It never rains but it pours. Here is what I believe to be one of the most unique and beautiful tárogatók in existence. This is an original Stowasser instrument, made around 1902. While V.J. Schunda is generally acknowledged to be the inventor of the modern tárogató, some controversy surrounds that claim, as János Stowasser also submitted a patent for an almost identical instrument within days of Schunda’s application. However it happened, the two “S”s of tárogató represent the pinnacle of the art.
The Stowassers were a family of musical instrument makers, a bunch of brothers and sons working both in Graslitz and Budapest. They were famed for their band instruments, even inventing the Helicon in 1845. Trumpets and various brass instruments were their forté, as well as a whole family of saxophones, including a contrabass sax in Eb. But woodwinds were not unknown to them, as lovely Stowasser clarinets prove.
Sometime in the 1890s, either V.J. Schunda or János Stowasser modified the traditional tárogató along the lines of the new soprano saxophone. The original instrument was like a primitive oboe, with a double reed mounted on a thin conical pipe bearing finger holes but no keys. Schunda and/or Stowasswer made the instrument longer–in Bb–with a wider bore and a single-reed mouthpiece like the saxophone or clarinet. Various keys were added for chromatic notes, for intonation, and to extend the range downward.
But here the Schunda and Stowasser stories diverge. Schunda continued with a more conservative design, while Stowasser innovated, based seemingly on his experience and abilities as a maker of other wind instruments. More keys were added, including a double octave key in order to extend the range to the top of the second octave and beyond. Rounded keys for little fingers were flattened and rollers were added, more akin to those of the saxophone. In addition, Stowasser experimented with the bore profile, narrowing the top and increasing the bore cone angle. The acme of tárogató perfection was reached with his four ring #19865 model, which was widely copied and remains the standard design for tárogatók to this day. And while most manufacturers made instruments only in Bb, Stowasser advertised a family of seven sizes, going down to a contrabass tárogató in Eb.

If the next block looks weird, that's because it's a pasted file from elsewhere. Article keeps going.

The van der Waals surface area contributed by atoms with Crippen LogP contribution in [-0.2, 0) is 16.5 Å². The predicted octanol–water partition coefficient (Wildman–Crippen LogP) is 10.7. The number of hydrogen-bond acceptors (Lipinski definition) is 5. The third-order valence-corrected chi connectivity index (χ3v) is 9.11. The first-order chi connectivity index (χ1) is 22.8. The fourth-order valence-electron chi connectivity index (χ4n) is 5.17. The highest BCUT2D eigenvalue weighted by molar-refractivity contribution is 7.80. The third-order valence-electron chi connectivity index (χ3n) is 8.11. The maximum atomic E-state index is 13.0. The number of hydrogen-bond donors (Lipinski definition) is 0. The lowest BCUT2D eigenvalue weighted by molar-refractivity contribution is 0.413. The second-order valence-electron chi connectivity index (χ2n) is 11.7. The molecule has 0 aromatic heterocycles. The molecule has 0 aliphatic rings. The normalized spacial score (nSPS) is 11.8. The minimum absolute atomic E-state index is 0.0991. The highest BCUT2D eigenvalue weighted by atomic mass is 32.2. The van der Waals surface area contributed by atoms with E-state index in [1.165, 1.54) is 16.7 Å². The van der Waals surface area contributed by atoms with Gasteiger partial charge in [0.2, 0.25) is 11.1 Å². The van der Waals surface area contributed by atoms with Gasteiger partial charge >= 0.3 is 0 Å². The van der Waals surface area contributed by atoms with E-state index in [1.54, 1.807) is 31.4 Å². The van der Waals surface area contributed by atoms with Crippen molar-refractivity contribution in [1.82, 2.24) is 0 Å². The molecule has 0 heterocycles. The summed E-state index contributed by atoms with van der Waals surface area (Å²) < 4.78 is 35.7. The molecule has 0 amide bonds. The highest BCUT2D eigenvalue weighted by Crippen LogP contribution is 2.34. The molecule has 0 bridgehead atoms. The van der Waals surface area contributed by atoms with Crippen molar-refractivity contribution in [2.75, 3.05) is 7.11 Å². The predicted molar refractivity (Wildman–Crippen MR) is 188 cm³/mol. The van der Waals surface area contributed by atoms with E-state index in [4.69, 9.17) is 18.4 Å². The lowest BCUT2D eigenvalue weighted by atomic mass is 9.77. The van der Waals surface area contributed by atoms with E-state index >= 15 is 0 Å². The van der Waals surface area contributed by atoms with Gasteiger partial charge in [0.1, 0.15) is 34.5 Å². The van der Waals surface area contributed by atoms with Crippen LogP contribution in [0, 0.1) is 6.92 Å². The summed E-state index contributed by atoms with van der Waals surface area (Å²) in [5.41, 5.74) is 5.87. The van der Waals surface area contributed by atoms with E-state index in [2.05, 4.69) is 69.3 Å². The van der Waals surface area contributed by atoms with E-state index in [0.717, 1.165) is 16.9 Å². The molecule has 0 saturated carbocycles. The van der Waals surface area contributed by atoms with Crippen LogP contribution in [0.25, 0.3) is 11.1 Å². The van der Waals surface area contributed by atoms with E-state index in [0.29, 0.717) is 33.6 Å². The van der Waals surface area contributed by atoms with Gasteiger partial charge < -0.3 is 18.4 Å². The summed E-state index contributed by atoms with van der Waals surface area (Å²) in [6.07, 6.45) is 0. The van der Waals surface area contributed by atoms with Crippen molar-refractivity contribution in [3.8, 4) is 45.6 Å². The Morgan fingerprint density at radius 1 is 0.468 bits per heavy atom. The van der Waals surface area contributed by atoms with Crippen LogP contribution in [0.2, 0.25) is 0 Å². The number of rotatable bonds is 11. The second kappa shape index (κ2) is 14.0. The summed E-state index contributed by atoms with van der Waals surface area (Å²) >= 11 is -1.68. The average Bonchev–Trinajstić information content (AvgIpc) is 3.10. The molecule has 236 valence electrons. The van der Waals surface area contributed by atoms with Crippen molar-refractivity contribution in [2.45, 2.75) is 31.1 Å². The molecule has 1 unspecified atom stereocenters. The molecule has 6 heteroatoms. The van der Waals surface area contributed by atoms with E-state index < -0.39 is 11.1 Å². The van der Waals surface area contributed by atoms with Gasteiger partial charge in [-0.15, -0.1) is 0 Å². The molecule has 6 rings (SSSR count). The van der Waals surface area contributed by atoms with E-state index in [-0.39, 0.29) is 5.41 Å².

Sadly, while Stowasser was a prolific maker, the Budapest factory burned down in 1917, so Stowasser tárogatók were made for only 20 years. While Romanian copies abound, original Stowasser instruments are still highly prized for their quality. It is possible to find them for sale, but it is difficult to find ones in really good condition. Those that exist have usually been heavily played, and are battered and worn. The wooden walls of Stowasser instruments in particular were made very thin, and many have cracked over the years, some repairable and some not.
I have a Stowasser 19865 instrument in Bb, and it is a joy to play for its ease of response, tone quality and good intonation. With that instrument I thought I was done with tárogatók, until I ran across a Stowasser that blew my mind.
In January of this year I happened to see a Stowasser advertised on eBay. The instrument appeared stunning, hardly used, with no cracks, no wear, still sporting the original lacquer finish. I tried to ignore it, telling myself that I hardly needed another one, but I kept coming back to look. Then I saw something else that I couldn’t believe–this instrument was extended one semitone to low A! I thought my eyes were playing tricks on me. But sure enough, there was a double thumb key instead of the usual single one. I had never heard of such a thing, and I still have found no other mention of another.